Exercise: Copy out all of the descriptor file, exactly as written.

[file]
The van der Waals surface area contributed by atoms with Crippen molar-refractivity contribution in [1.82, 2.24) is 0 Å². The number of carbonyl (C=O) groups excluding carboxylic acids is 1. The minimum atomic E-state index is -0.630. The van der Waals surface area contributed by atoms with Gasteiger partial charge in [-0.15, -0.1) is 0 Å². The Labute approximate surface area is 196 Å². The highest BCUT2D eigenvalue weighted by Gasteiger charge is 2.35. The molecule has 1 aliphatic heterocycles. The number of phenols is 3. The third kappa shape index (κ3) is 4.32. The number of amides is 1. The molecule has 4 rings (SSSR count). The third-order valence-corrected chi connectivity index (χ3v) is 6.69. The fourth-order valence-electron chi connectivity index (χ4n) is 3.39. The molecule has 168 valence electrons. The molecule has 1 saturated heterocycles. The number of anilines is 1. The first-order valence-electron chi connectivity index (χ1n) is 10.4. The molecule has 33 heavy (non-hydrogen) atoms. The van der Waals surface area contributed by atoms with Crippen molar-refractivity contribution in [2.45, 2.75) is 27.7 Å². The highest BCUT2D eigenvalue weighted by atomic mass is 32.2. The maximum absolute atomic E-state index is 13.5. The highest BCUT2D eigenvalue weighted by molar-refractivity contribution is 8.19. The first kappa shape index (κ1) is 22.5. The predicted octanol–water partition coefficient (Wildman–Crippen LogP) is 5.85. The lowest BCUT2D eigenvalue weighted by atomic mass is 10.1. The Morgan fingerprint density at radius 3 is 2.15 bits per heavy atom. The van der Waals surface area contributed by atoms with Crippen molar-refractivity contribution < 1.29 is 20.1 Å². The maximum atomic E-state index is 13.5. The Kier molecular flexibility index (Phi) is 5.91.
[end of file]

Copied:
The van der Waals surface area contributed by atoms with Crippen molar-refractivity contribution in [1.82, 2.24) is 0 Å². The number of carbonyl (C=O) groups excluding carboxylic acids is 1. The minimum atomic E-state index is -0.630. The van der Waals surface area contributed by atoms with Gasteiger partial charge in [-0.15, -0.1) is 0 Å². The Labute approximate surface area is 196 Å². The highest BCUT2D eigenvalue weighted by Gasteiger charge is 2.35. The molecule has 1 aliphatic heterocycles. The number of phenols is 3. The third kappa shape index (κ3) is 4.32. The number of amides is 1. The molecule has 4 rings (SSSR count). The third-order valence-corrected chi connectivity index (χ3v) is 6.69. The fourth-order valence-electron chi connectivity index (χ4n) is 3.39. The molecule has 168 valence electrons. The molecule has 1 saturated heterocycles. The number of anilines is 1. The first-order valence-electron chi connectivity index (χ1n) is 10.4. The molecule has 33 heavy (non-hydrogen) atoms. The van der Waals surface area contributed by atoms with Crippen molar-refractivity contribution in [2.45, 2.75) is 27.7 Å². The highest BCUT2D eigenvalue weighted by atomic mass is 32.2. The maximum absolute atomic E-state index is 13.5. The highest BCUT2D eigenvalue weighted by molar-refractivity contribution is 8.19. The first kappa shape index (κ1) is 22.5. The predicted octanol–water partition coefficient (Wildman–Crippen LogP) is 5.85. The lowest BCUT2D eigenvalue weighted by atomic mass is 10.1. The Morgan fingerprint density at radius 3 is 2.15 bits per heavy atom. The van der Waals surface area contributed by atoms with Crippen molar-refractivity contribution < 1.29 is 20.1 Å². The maximum atomic E-state index is 13.5. The Kier molecular flexibility index (Phi) is 5.91.